5 tips for staying safe while bike commuting and road riding

5 tips for staying safe while bike commuting and road riding

Maybe you’re commuting to work or pedaling around town, or maybe you’ve become more aware of your carbon footprint and are looking for a greener alternative to car travel. Whatever your reason, it’s time to bust out those two wheels. (And, now, the roads are emptier than ever.)

Biking in all its forms is good for your health and for the planet’s, but it does require a level of know-how to safely navigate the streets. Here’s how to stay safe and smart on two wheels.

1. A helmet and lights are the bare necessities.

Person cycling

Photo: connel/Shutterstock

A helmet may cramp your style but it keeps you alive, as do front and rear lights — front for you to see, rear so others can see you. Reflectors either on your bike or as part of your clothing are a good precaution to take, too.

Additional gear you’ll want include a transit bag or panniers that fix to the side of your bike to carry work gear, groceries, or whatever else you need to lug around; a water bottle; multi-tool; and sunscreen. And, in the age of COVID-19, a face mask is also a necessity.

2. Know how to work an air pump.

Fixing bike

Photo: Kartinkin77/Shutterstock

If biking is a regular mode of transportation for you, think of it just like driving: You’ll need to be prepared for emergencies. Consider carrying around, or at least owning, a miniature pump and a travel tool kit. Travel pumps like this one from Topeak are affordable and easy to pack. Spare tubes, tire levers, and a regular-sized pump are other additions to your garage to avoid depending on (possibly closed) bike shops and stops to take care of minor adjustments.

Also important, learn how to change a tire. The best way to do this is to sign up for a bicycle maintenance class at a local shop or community college. However, in a pinch, just type “how to change a tire on (bike model)” into YouTube and do your best to follow along with the video. You’ll need tire levers for this, preferably ones not made out of thin plastic.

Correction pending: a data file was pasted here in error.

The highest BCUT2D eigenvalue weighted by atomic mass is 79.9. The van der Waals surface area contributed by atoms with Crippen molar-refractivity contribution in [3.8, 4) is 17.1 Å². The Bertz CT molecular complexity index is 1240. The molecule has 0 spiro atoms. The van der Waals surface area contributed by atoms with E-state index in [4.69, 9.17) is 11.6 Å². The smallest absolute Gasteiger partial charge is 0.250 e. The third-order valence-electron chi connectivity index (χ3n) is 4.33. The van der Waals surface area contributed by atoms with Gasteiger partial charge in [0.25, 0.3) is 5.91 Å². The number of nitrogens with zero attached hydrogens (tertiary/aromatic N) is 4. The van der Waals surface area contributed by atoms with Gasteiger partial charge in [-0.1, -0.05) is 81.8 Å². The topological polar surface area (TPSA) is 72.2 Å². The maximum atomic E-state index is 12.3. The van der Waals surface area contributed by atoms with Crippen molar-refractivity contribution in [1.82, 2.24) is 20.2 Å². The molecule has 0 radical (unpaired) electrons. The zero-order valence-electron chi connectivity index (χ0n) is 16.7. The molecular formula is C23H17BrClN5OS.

3. Plan and learn your route

Cyclists

Photo: AsiaTravel/Shutterstock

It’s a no-brainer to familiarize yourself with your city’s bike lanes; some cities even have bike-lane maps you can download. When you’re planning a route, get to know the lay of the land. You might want to test-ride it and come up with a backup plan as well, should traffic or construction hit.

Ideally, your route will follow streets with bike lanes and utilize any bike paths, paved trails, and other bicycle-specific infrastructure available. A bike path may lead slightly out of the way, but it also saves you the time of stopping at red lights, which can actually shave a few minutes off your commute.

Apps like Bike Hub and Strava are designed to plan and track rides, but if you’re not worried about compiling data from each ride, the bike feature on Google Maps should do just fine for routing — just be sure you modify the directions for cycling. Shove your phone in a holder or an armband and let it lead the way. This could help you be confident, and confident riders make everyone less nervous.

4. Stay predictable, as well as responsible and alert.

Traffic light

Photo: Georgios Karkavitsas/Shutterstock

Though it goes without saying, obey the rules everyone knows and expects of you. Ride with traffic (in the United States and Canada this means on the right side of the road), use arm signals, don’t swerve, stop at traffic lights — you get it. Cyclists are also required to stop at stop signs. The fewer surprises, the better your odds of staying safe. Look for tail lights, use the bike lane, yield to pedestrians, and make noise if you feel it necessary.

It’s paramount that you’re able to hear emergency sirens, oncoming cars, and the like. If you really can’t get over this, at least leave one ear headphone-free.

5. Ride like every driver is on their cell phone with a screaming child in the backseat.

Cyclists

Photo: connel/Shutterstock

Seriously. Unfortunately, as a cyclist, it’s your job to be on the defensive — a two-ton vehicle will always best you in any altercation. Try to make eye contact with drivers when making a left turn, and feel free to wave your arms about if you’re not sure you’re seen. If there’s no bike lane, ride like you’re a car, taking up plenty of room — that way you’ll have better odds of being seen.

You’re a vehicle on the road, and you have a reaction time just like everyone else. Stay at least one bike’s length away for every five miles per hour when moving, and leave extra space between you and stopped vehicles. You never know.

Give yourself space side to side, too. Don’t hug the curb. You deserve access to the road just as cars do. Ride in single-file; to not do so is often illegal.

And, finally, leave the sidewalk for the people out walking. You’re a master of the road now.



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